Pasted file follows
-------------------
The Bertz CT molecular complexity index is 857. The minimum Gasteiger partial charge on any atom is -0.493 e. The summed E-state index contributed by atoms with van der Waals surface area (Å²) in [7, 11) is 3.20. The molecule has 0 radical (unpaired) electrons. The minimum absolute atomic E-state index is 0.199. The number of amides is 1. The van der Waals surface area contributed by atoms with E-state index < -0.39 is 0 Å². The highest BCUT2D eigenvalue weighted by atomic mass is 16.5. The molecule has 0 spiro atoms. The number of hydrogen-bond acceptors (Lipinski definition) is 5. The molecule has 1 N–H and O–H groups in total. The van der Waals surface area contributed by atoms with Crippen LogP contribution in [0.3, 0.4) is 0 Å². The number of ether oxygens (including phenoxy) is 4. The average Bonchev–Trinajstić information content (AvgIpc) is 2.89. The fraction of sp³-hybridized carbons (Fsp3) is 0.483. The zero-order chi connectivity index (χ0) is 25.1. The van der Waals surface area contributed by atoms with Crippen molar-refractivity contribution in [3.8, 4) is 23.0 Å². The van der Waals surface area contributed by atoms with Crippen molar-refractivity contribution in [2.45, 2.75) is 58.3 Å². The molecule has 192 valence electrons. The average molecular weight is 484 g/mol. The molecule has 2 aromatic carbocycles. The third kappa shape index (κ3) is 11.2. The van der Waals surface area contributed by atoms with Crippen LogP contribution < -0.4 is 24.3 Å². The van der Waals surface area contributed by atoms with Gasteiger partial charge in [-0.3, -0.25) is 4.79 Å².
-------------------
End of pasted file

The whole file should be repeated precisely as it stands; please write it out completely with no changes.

The Bertz CT molecular complexity index is 857. The minimum Gasteiger partial charge on any atom is -0.493 e. The summed E-state index contributed by atoms with van der Waals surface area (Å²) in [7, 11) is 3.20. The molecule has 0 radical (unpaired) electrons. The minimum absolute atomic E-state index is 0.199. The number of amides is 1. The van der Waals surface area contributed by atoms with E-state index < -0.39 is 0 Å². The highest BCUT2D eigenvalue weighted by atomic mass is 16.5. The molecule has 0 spiro atoms. The number of hydrogen-bond acceptors (Lipinski definition) is 5. The molecule has 1 N–H and O–H groups in total. The van der Waals surface area contributed by atoms with Crippen LogP contribution in [0.3, 0.4) is 0 Å². The number of ether oxygens (including phenoxy) is 4. The average Bonchev–Trinajstić information content (AvgIpc) is 2.89. The fraction of sp³-hybridized carbons (Fsp3) is 0.483. The zero-order chi connectivity index (χ0) is 25.1. The van der Waals surface area contributed by atoms with Crippen molar-refractivity contribution in [3.8, 4) is 23.0 Å². The van der Waals surface area contributed by atoms with Crippen molar-refractivity contribution in [2.45, 2.75) is 58.3 Å². The molecule has 192 valence electrons. The average molecular weight is 484 g/mol. The molecule has 2 aromatic carbocycles. The third kappa shape index (κ3) is 11.2. The van der Waals surface area contributed by atoms with Crippen LogP contribution < -0.4 is 24.3 Å². The van der Waals surface area contributed by atoms with Gasteiger partial charge in [-0.3, -0.25) is 4.79 Å².